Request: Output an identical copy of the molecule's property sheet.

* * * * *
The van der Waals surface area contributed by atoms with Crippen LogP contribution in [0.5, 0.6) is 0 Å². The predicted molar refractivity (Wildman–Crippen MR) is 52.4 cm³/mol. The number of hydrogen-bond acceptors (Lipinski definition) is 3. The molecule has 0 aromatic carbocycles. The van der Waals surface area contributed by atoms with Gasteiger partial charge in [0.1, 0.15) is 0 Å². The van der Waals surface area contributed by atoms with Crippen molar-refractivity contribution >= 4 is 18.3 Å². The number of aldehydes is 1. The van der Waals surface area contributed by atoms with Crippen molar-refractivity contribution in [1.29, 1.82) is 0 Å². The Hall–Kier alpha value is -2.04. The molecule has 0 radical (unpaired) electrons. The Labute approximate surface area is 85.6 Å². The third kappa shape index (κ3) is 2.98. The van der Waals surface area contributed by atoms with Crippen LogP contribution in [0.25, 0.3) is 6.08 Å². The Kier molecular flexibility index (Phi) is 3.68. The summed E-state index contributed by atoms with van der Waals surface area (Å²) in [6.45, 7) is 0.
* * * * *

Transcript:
The van der Waals surface area contributed by atoms with Crippen LogP contribution in [0.5, 0.6) is 0 Å². The predicted molar refractivity (Wildman–Crippen MR) is 52.4 cm³/mol. The number of hydrogen-bond acceptors (Lipinski definition) is 3. The molecule has 0 aromatic carbocycles. The van der Waals surface area contributed by atoms with Gasteiger partial charge in [0.1, 0.15) is 0 Å². The van der Waals surface area contributed by atoms with Crippen molar-refractivity contribution >= 4 is 18.3 Å². The number of aldehydes is 1. The van der Waals surface area contributed by atoms with Crippen molar-refractivity contribution in [1.29, 1.82) is 0 Å². The Hall–Kier alpha value is -2.04. The molecule has 0 radical (unpaired) electrons. The Labute approximate surface area is 85.6 Å². The third kappa shape index (κ3) is 2.98. The van der Waals surface area contributed by atoms with Crippen LogP contribution in [0.25, 0.3) is 6.08 Å². The Kier molecular flexibility index (Phi) is 3.68. The summed E-state index contributed by atoms with van der Waals surface area (Å²) in [6.45, 7) is 0.